Three men are vying for the Mozambican presidency in Wednesday's elections.
FILIPE NYUSI, 55, is the candidate of the Frelimo, the former independence movement which has governed Mozambique since 1975, and which he joined at age 14. The mechanical engineer held managerial-level posts at the national ports and railways authority before being appointed defence minister in 2008.
His critics see him as a weak candidate bent on continuing existing policies. But he has promised to focus on rural development.
AFONSO DHLAKAMA, 61, was a soldier in the Portuguese army during the 1964-74 independence war. He joined the independence movement Frelimo in 1974 and two years later became one of the founders of Renamo, an anti-communist movement backed by white minority regimes in the then Rhodesia and South Africa, which waged a 16-year civil war against the initially Marxist Frelimo.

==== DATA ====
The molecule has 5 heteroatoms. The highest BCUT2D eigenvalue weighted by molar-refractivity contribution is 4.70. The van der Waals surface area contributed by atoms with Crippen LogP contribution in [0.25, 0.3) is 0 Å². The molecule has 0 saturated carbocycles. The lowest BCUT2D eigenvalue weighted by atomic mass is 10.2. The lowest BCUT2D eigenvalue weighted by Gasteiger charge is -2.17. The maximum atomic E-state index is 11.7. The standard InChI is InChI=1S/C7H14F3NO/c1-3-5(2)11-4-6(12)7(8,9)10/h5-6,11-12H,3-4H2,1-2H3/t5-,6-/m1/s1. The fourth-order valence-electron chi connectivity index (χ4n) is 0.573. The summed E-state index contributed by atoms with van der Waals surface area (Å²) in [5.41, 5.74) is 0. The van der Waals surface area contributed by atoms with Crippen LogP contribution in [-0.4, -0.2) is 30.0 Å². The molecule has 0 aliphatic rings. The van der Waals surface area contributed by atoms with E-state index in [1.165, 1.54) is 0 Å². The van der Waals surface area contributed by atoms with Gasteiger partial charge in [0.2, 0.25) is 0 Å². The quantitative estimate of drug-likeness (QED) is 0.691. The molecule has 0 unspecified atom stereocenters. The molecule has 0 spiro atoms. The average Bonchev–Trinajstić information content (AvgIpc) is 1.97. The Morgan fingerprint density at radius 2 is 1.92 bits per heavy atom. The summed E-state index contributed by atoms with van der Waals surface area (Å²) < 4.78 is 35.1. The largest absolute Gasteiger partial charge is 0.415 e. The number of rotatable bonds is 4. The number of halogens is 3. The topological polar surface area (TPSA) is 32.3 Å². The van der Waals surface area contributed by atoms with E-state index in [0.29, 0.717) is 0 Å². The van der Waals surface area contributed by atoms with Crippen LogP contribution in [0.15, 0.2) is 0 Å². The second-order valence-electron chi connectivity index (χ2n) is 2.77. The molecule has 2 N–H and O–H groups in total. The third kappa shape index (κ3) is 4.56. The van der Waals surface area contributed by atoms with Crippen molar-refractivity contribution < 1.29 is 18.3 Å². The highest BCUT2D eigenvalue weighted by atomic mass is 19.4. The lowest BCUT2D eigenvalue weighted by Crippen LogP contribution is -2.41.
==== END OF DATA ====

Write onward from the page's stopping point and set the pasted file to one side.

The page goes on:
Dhlakama has lost presidential elections four times, accusing Frelimo of fraud. In 2012, he launched a low-level guerrilla campaign that ended with a peace deal in August. Many Mozambicans hold him responsible for atrocities committed during the civil war. But he has drawn huge crowds during the electoral campaign, apparently benefiting from discontent with Frelimo rule.
DAVIZ SIMANGO, 50, is the son of a former vice-president of Frelimo. He joined Renamo in 1997 and was elected mayor of Beira, Mozambique's second-largest city, in 2003. He founded his own party, Democratic Movement of Mozambique (MDM), in 2009. Engineer by training, Simango has been elected several times the best mayor in the country by the Professional Management Review of Africa. He has rapidly gained support especially among young people tired of the two traditional parties.